As horrific as these acts are unto themselves, the underbelly of these experiences is also an assault on men by men. Younger pledges are subjects and servants to their big brothers, who, in turn, were once subjected to such acts to show their loyalty, to pledge their allegiance. Men’s locker room antics, such as the thrusting of genitals toward other men, a display of dominance and submission, also take their power from their nonconsensual nature. These are everyday occurrences in high schools and on college campuses. And of course, the social lubricant and defense that takes these acts up a notch and over to dangerous places is alcohol. These acts almost always go unspoken, unacknowledged. And like all traumatic and conflictual experiences, what goes around comes around. What is left is the liquid defense: “I like beer. I drink beer. Do you like beer?”
This developmental need to bond has suffered from the binary structure of maleness and femaleness. We now know such dichotomies to be psychologically inaccurate to the experience of most if not all men and women. Fortunately, Millennial and iGeneration men suffer much less from this estrangement and are more comfortable with shades of gray in sexual identities and orientations. A “bro hug” is the common greeting these days, and handshakes are more passé. Not so much for the Baby Boomers and Generation X—the cohort of male senators on the committee and Judge Kavanaugh.
To have engaged with Dr. Ford’s testimony by bringing in the men who were witness to the events she alleges would threaten more than a Supreme Court nomination. It would open up a painful dialogue and more conscious reckoning with conflictual aspects of men’s development, on personal and societal levels. It also would present another opportunity for further transformations in our patriarchal society that threatens institutions and male identity. And while it is unthinkable to dismiss such behaviors as a rite of passage or have empathy for men who perpetrate such acts on women, acknowledging such acts by men against men is a potential avenue into this dialogue.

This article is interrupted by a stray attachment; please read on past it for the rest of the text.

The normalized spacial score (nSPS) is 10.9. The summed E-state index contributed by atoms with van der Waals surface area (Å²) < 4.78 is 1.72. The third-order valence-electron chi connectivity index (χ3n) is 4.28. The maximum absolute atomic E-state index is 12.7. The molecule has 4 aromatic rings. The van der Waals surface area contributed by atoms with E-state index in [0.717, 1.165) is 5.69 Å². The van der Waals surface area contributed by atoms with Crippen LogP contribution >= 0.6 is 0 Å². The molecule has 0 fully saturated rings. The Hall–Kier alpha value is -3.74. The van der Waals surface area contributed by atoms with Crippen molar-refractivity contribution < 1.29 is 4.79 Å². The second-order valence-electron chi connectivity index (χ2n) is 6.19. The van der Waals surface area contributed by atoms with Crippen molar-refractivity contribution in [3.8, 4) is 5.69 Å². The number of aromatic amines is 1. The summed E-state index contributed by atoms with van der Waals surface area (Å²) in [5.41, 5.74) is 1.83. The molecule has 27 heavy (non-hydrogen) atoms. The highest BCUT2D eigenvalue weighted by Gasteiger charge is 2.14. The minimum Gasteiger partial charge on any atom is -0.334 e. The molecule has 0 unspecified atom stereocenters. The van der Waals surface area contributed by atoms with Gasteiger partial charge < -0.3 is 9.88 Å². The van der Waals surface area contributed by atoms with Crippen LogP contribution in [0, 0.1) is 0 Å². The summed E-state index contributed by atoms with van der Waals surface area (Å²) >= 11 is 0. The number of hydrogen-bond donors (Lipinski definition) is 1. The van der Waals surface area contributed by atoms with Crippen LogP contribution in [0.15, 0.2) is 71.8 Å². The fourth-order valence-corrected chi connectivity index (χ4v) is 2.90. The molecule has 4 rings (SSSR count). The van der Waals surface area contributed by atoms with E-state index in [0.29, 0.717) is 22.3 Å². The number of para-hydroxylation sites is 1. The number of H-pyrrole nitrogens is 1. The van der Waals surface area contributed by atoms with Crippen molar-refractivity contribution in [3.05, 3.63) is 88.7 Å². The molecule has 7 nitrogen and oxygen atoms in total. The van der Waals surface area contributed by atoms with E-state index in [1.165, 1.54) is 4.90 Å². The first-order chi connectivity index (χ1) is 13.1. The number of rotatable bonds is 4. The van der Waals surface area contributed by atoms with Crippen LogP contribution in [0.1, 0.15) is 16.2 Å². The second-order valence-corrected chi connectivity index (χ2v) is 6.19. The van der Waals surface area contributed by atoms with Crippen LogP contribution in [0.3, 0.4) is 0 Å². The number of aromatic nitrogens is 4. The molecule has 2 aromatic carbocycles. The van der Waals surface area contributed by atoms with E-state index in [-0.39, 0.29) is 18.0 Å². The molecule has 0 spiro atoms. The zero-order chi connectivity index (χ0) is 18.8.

Perhaps a crack in this systemic edifice was seen in the reaction of many men to Kavanaugh’s tear, couched as his right to express his “victimhood” in this less than typically masculine way. If we consider reframing these tears as tears for a collective, beleaguered male self—including the vast majority of men who would never lay hands on a woman without her consent—perhaps we can begin to address and more fully engage the elephant in the room that has entered our societal consciousness. ■
- Joseph A. Cancelmo, PsyD, FIPA, is former president, training and supervising analyst and faculty of the Institute for Psychoanalytic Training and Research (IPTAR), and a Fellow of the International Psychoanalytical Association (IPA). He currently serves as co-chair of the Gould Center for Psychoanalytic Organizational Study and Consultation. He is a co-author of Child Care for Love or Money?, co-editor of Warmed by the Fires: The Selected Papers of Allan Frosch (in press), and has published articles on application of Winnicott’s and Bion’s ideas to clinical process. He maintains a private practice in New York City with adolescents, adults, couples, and psychoanalytic consultation to executives and organizations.
- Photograph by Sammie Vasquez